Rock Docs

Our highly subjective list of rock & roll documentaries, available for streaming now on Netlflix and Amazon Prime.

Anvil (2008)

Anvil tells the story of the Canadian heavy metal band Anvil, who, after a brief moment of glory in the early 80s, fell into obscurity. The two lead members remain committed to their dreams of rock stardom, working day jobs and making records as the years wear on, and the film captures their enduring, quixotic hunger for recognition and success, which is equal parts charming and wistful. While their early work is considered influential by the likes of Slash and Lars Ulrich, who speak respectfully of them in the film, the band mates are now in their fifties and still hoping for a breakthrough. We follow them on a European tour that is more an exercise in humiliation than comeback. The film concludes with the release of their thirteenth album, aptly titled “This is Thirteen,” and a brief return to the spotlight at a rock festival in Japan, where they play to an enthusiastic crowd of young metal heads at 9:45 am. Directed by Sacha Gervasi.

Crossfire Hurricane (2012)

Using 100% archival footage and voiceovers from the band, Crossfire Hurricane revisits the Rolling Stones’ early years, when they were regarded as dangerous and decadent, and their shows regularly devolved into riots. The film makes clear that this outlaw image did not come about by accident. “Andrew (Oldham) wanted to make the Rolling Stones the anti-Beatles,” Mick Jagger says in a voiceover. “Andrew decided the Rolling Stones were the bad guys. It wasn’t just an accident.” The film deftly conveys the excitement and mayhem of these shows, as well as the Stone’s canny evolution from local UK sensation to international superstardom. Directed by Bret Morgen.

Janis – Little Girl Blue (2015)

Ambition, Janis Joplin writes to her mother, ultimately comes down to “how much you need to be loved,” and in Janis – Little Girl Blue, we see just how much that need drove Joplin. While the film captures Joplin’s rapid ascent from small-town misfit to larger-than-life generational icon, her letters, read by Chan Marshall (aka Cat Power), provide a sort of first person narration, exposing the insecurities and vulnerabilities beneath Joplin’s outsized public persona. “The only way to tell Janis’s story was through Janis’s voice. Her letters show the vulnerable artist, daughter and lover Janis was in her short but impactful life,” said writer, director and producer Amy Berg.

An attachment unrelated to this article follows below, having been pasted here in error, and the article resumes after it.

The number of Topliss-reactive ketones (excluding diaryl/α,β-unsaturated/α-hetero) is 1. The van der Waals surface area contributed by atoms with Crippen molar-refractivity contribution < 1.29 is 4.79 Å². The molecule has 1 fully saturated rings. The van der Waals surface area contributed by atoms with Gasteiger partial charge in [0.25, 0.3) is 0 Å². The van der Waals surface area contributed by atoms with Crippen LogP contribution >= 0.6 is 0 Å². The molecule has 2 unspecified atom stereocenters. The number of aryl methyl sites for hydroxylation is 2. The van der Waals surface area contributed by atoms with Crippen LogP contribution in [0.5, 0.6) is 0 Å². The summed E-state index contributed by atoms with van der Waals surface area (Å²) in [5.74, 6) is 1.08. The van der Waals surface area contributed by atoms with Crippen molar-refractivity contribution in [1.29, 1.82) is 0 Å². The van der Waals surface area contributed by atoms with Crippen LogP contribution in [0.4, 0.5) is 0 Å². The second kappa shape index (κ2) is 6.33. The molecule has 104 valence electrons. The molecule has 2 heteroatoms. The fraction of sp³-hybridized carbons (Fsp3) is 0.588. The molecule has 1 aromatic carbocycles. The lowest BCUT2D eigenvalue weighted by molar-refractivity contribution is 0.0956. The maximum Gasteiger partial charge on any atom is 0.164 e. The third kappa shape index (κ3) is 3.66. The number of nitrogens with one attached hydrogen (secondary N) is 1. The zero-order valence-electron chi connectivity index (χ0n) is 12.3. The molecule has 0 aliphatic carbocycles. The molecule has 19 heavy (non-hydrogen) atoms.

Lemmy (2010)

“If they dropped a nuclear bomb on this planet, Lemmy and cockroaches is all that’s gonna survive,” says a devoted fan in the documentary Lemmy, a worshipful testament to the enduring legend and influence of Lemmy Kilmister, the founding member of the seminal heavy metal band Motorhead. An unrepentant avatar of hard-living rock & roll, Lemmy was something of a rockstar’s rockstar, and everyone from Ozzy Osbourne to James Hetfield to Dave Grohl show up in the film to pay homage. “You could definitely say, without Motorhead, there’s now Metalica, there’s no Anthrax, there’s no Megadeath, probably no Slayer,” says Scott Ian of Anthrax. “There are no words,” says Lars Ulrich. “He’s just Lemmy. It should be a verb.” Directed by Greg Oliver & Wes Orshoski.

Long Strange Trip (2017)

An epic, sprawling history of the Grateful Dead, Long Strange Trip follows the band’s journey from their early gigs at Kepler’s Bookstore in Menlo Park, California to their years on the road as one of the biggest touring acts in the world. Coming in at just under four hours in length, the film captures the unique blend of musical, cultural and personal elements that went into the formation of the Dead, from their avid interest in psychedelics, to their technical proficiency as musicians, to their nearly pathological aversion to commercial success. “The Grateful Dead explored freedom,” says longtime Dead biographer Dennis McNally. “And they were on the cutting edge of a phenomenal reexamination of American values.”  Directed by Amir Bar-Lev.

Metallica – Some Kind of Monster (2004)

Some Kind of Monster follows Metallica as they embark on the production of what would become St. Anger, their eighth studio album. The band is showing signs of strain. Bassist Jason Newsted has just quit. Their lawsuit against Napster resulted in a backlash from fans. Something is clearly amiss between lead singer James Hetfield and drummer Lars Ulrich. In addition to allowing the recording process to be filmed, the band retains Phil Towle, a “performance enhancement coach” to help them work through their issues in a kind of group therapy setting. These sessions are also filmed, providing a window into the band mates’ dysfunctional relationships, longstanding resentments and overall fatigue.   Directed by Joe Berlinger and Bruce Sinofsky.

Supermench (2013)

Supermench chronicles the life and career of consummate Hollywood insider, Shep Gordon, who began as Alice Cooper’s manager and then went on to be both an entertainment industry power player and beloved confidant of countless boldfaced names. Possessing both an upbeat, disarming manner and a keen eye for opportunity and talent, Gordon has a genius for “making people famous,” and his career building efforts on behalf of Alice Cooper, Teddy Pendergrass and Anne Murrary are legendary. He is also, despite a long career in the cutthroat world of music and entertainment, “the nicest person I’ve ever met, hands down,” says the film’s director, Mike Myers. Directed by Beth Aala and Mike Meyers.